Spotlight on ASCO’s Geriatric Oncology Webpage


Get Permission


It is our hope that this resource Webpage will remain dynamic and evolve over time, reflecting changes in emerging data; new perspectives; and, most important, feedback from ASCO members and other Website users.
— Ronald J. Maggiore, MD

With the increasing population of older adults with cancer, there has been a commensurate need for more readily available and widely accessible educational and clinical resources in geriatric oncology. As part of the Cancer and Aging Research Group and ASCO’s Geriatric Oncology Special Interest Group, those identifying as geriatric oncologists (such as myself) have worked over the years to keep a spotlight on geriatric oncology, including our continued efforts to address this need, with ASCO’s support along the way.

ASCO’s Web-Based Resource

Through a recent grant sponsored by the Association of Specialty Professors, ASCO, in conjunction with the Geriatric Oncology Special Interest Group, has been able to develop the first Web-based resource for many aspects pertaining to geriatric oncology, ranging from patient care to training (https://www.asco.org/practice-guidelines/cancer-care-initiatives/geriatric-oncology/geriatric-oncology-resources).

Currently, the geriatric oncology resource Webpage is divided into six main sections:

(1) Geriatric Oncology Resources: This section is dedicated to general geriatric oncology “fund-of-knowledge” references; clinically focused topics for care providers, such as cancer screening in older adults; fellowship training resources for those interested in geriatric oncology as a career/research focus; and links to geriatric oncology–specific content found on Cancer.Net and the National Institute on Aging websites that are relevant to patients and caregivers of older adults with cancer.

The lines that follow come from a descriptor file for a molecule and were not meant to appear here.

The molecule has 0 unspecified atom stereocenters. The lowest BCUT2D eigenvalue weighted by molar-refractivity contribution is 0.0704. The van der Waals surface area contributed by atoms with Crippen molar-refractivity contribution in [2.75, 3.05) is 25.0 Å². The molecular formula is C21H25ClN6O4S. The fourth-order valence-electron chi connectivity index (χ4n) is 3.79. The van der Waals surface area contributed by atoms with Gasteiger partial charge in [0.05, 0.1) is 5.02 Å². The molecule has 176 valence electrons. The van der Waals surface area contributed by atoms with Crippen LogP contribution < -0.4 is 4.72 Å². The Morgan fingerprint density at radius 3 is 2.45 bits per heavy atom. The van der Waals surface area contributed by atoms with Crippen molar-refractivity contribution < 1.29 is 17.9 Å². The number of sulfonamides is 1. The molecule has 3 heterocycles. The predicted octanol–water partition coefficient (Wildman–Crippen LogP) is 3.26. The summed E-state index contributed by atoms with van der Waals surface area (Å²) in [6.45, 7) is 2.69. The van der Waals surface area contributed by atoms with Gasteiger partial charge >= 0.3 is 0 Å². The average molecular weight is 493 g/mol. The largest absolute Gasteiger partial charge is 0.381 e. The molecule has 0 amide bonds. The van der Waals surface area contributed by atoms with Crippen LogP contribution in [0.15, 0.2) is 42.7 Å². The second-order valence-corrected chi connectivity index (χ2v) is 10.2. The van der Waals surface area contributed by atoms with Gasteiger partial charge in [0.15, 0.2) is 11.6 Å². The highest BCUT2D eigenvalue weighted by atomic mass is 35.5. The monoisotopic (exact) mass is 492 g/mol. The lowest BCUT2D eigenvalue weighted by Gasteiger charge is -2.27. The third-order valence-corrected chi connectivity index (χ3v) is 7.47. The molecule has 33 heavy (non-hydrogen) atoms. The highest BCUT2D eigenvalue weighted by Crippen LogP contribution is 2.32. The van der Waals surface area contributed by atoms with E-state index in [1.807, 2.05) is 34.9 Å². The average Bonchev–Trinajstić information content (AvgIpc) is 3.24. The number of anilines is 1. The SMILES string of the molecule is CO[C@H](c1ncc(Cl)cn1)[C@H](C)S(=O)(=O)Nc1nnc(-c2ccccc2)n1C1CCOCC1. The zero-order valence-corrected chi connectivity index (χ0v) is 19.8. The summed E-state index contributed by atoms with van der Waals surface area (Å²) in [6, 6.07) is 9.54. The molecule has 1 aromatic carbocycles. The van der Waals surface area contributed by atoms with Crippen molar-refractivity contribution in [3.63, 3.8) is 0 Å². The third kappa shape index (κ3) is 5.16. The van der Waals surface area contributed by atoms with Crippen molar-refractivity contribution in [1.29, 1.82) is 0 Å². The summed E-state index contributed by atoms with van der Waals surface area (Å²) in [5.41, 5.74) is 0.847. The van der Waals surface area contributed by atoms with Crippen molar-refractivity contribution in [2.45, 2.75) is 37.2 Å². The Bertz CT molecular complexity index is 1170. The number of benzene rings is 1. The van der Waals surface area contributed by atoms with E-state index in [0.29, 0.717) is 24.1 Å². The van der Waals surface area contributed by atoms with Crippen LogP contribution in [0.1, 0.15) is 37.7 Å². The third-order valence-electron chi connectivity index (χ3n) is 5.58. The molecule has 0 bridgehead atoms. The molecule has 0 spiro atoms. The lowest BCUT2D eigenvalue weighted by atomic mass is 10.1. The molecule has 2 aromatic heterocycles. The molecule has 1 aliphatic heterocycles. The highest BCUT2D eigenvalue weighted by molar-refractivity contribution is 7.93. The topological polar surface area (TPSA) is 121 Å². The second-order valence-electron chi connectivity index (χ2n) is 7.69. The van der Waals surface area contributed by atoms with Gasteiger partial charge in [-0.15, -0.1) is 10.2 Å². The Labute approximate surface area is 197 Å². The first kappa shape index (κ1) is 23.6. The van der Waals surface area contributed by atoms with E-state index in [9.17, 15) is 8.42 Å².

(2) Geriatric Oncology Updates: This section is designed with the future intent of providing updated information including geriatric oncology–related abstracts and presentations from the following sources:

  • ASCO Annual Meeting abstracts and presentations (to be linked to geriatric oncology–specific and aging-related presentations from 2016);
  • ASCO Annual Meeting educational series/book (aging-focused topics hyperlinked on the page from 2016);
  • Journal of Oncology Practice: Pertinent papers and other publications related to oncologic practice and older adults with cancer annually (currently a sample from 2016);
  • ASCOPost: A link to the monthly “Geriatrics for the Oncologist” column published occasionally in The ASCO Post will be kept here;
  • POGOe: Portal of Geriatrics Online Education: Online repository for all geriatrics-related educational/training resources shared by faculty all over the country, including many webinars and video-based teaching materials (log-in is required, but registration for the site is free).

(3) Specific Cancer Types: Seminal and/or consensus papers in topics centered on older adults with specific cancers, with a focus on assessment, treatment, and/or supportive care. This section will be reviewed and updated based on consensus annually. It is currently divided into breast cancer, non–small cell lung cancer, prostate cancer, gastrointestinal cancers, myelodysplastic syndrome/acute leukemia/bone marrow transplant issues, chronic lymphocytic leukemia/small lymphocytic lymphoma, lymphomas/myeloma, gynecologic cancers, and other cancers (currently head/neck and central nervous system cancers).